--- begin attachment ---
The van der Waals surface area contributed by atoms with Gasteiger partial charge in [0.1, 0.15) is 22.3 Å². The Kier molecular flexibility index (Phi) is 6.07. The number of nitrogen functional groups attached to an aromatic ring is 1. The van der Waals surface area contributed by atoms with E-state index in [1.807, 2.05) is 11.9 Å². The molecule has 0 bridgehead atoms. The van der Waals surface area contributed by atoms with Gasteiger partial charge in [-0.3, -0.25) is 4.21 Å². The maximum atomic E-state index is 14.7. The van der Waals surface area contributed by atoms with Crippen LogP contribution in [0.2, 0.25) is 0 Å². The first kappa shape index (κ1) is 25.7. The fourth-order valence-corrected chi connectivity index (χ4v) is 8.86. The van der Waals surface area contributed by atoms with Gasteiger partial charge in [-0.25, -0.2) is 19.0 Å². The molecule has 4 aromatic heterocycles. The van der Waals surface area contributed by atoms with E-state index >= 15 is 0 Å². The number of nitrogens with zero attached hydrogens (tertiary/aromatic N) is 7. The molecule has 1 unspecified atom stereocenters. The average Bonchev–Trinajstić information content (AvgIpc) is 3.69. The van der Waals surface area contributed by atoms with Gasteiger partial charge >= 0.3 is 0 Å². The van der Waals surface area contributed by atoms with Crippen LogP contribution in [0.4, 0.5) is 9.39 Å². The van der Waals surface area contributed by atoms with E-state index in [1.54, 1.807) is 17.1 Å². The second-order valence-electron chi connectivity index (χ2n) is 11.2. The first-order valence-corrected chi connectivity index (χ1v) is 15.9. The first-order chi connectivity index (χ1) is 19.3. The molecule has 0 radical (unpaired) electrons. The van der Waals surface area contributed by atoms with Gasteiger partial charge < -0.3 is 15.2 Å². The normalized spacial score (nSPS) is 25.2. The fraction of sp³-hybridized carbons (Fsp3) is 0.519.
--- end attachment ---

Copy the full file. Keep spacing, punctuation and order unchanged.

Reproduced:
The van der Waals surface area contributed by atoms with Gasteiger partial charge in [0.1, 0.15) is 22.3 Å². The Kier molecular flexibility index (Phi) is 6.07. The number of nitrogen functional groups attached to an aromatic ring is 1. The van der Waals surface area contributed by atoms with E-state index in [1.807, 2.05) is 11.9 Å². The molecule has 0 bridgehead atoms. The van der Waals surface area contributed by atoms with Gasteiger partial charge in [-0.3, -0.25) is 4.21 Å². The maximum atomic E-state index is 14.7. The van der Waals surface area contributed by atoms with Crippen LogP contribution in [0.2, 0.25) is 0 Å². The first kappa shape index (κ1) is 25.7. The fourth-order valence-corrected chi connectivity index (χ4v) is 8.86. The van der Waals surface area contributed by atoms with Gasteiger partial charge in [-0.25, -0.2) is 19.0 Å². The molecule has 4 aromatic heterocycles. The van der Waals surface area contributed by atoms with E-state index >= 15 is 0 Å². The number of nitrogens with zero attached hydrogens (tertiary/aromatic N) is 7. The molecule has 1 unspecified atom stereocenters. The average Bonchev–Trinajstić information content (AvgIpc) is 3.69. The van der Waals surface area contributed by atoms with Gasteiger partial charge >= 0.3 is 0 Å². The van der Waals surface area contributed by atoms with Crippen LogP contribution in [0.4, 0.5) is 9.39 Å². The van der Waals surface area contributed by atoms with E-state index in [1.54, 1.807) is 17.1 Å². The second-order valence-electron chi connectivity index (χ2n) is 11.2. The first-order valence-corrected chi connectivity index (χ1v) is 15.9. The first-order chi connectivity index (χ1) is 19.3. The molecule has 0 radical (unpaired) electrons. The van der Waals surface area contributed by atoms with Gasteiger partial charge < -0.3 is 15.2 Å². The normalized spacial score (nSPS) is 25.2. The fraction of sp³-hybridized carbons (Fsp3) is 0.519.